Powys Council should be spending money on "education, not bricks and mortar", a meeting to discuss the latest stage of a county school closure heard.

The future of Llanfihangel Rhydithon primary school in Dolau, between Llandrindod Wells and Knighton, was discussed by councillors at a cabinet meeting on Tuesday, September 28.

Last week the authority's learning and skills committee recommended postponing a decision to go ahead with the next stage of the closure process, with alternative proposed including federating with Llanelwedd primary school or becoming a dual stream and eventually Welsh medium primary school.

And Cllr Hywel Lewis claimed that the actual cost per pupil is £4,939 not the £6,306 shown in the council report – adding that in 2016 talks had taken place between the school, the council and Swansea and Brecon diocese for Llafihangel Rhydithon to become a faith school.

This would have made the process for federating with Llanelwedd, which is a Church in Wales primary school, much easier.

County Times: Hywel Lewis argued for alternatives to shutting the school.Hywel Lewis argued for alternatives to shutting the school.

But cabinet members opted to go ahead with the launch of a formal objection period, after which the cabinet will receive another report on those objections.

Education portfolio holder Cllr Phyl Davies said: “These are very emotive and difficult decisions, we have been criticised by the regulator (Estyn) part of the problem is we’re spreading our money and support too thinly within our schools.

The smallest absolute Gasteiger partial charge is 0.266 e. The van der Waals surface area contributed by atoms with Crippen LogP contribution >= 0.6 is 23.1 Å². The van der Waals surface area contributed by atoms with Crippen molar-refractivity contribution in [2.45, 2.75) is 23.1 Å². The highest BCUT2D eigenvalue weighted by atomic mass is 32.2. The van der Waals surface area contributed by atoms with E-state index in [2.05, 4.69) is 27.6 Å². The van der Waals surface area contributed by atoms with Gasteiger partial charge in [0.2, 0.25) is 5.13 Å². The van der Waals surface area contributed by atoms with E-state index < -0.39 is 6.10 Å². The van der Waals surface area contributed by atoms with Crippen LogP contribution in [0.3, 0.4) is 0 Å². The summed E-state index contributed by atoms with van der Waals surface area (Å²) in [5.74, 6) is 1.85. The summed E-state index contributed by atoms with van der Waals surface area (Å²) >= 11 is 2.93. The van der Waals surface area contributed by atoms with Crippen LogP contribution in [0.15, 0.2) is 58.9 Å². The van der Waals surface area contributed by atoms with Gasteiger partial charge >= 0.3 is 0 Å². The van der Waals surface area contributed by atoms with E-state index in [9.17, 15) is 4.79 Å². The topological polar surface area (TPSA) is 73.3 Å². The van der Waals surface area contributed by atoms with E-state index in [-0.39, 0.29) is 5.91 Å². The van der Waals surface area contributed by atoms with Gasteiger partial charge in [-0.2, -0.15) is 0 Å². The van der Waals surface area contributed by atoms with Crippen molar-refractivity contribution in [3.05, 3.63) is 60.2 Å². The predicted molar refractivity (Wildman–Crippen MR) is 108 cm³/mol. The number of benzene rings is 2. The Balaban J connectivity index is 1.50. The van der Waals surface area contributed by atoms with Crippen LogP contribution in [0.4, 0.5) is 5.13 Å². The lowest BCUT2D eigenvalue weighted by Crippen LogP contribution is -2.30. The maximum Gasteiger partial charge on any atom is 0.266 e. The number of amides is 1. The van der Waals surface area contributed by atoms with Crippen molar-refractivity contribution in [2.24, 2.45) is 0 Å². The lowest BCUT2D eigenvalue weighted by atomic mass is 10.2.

“We should be spending our money on education not bricks and mortar.”

It is expected that the school would close on August 31, and it would save the council £59,000 a year.

Welsh and adult services portfolio holder, Cllr Myfanwy Alexander said: “The alternative propositions don’t seem to show any profound understanding of the way in which Welsh language education works.”

She explained that if Llanfihangel Rhydithon became dual stream it would effectively need to have two sets of staff in one building.

Cllr Alexander explained that if the 36 pupils were split into two language streams of 18 each: “the cost of staffing would be astronomical.”

Cllr Alexander said “You would have children of aged four and 11 being taught together, there is no evidence anywhere that is anything other than deleterious to learners.

“It fails for impossibility.”

She also pointed out that there weren’t enough Welsh speaking teachers in either the Powys primary or secondary school sectors to justify a small school to receive a “scarce resource to benefit a small number of pupils”.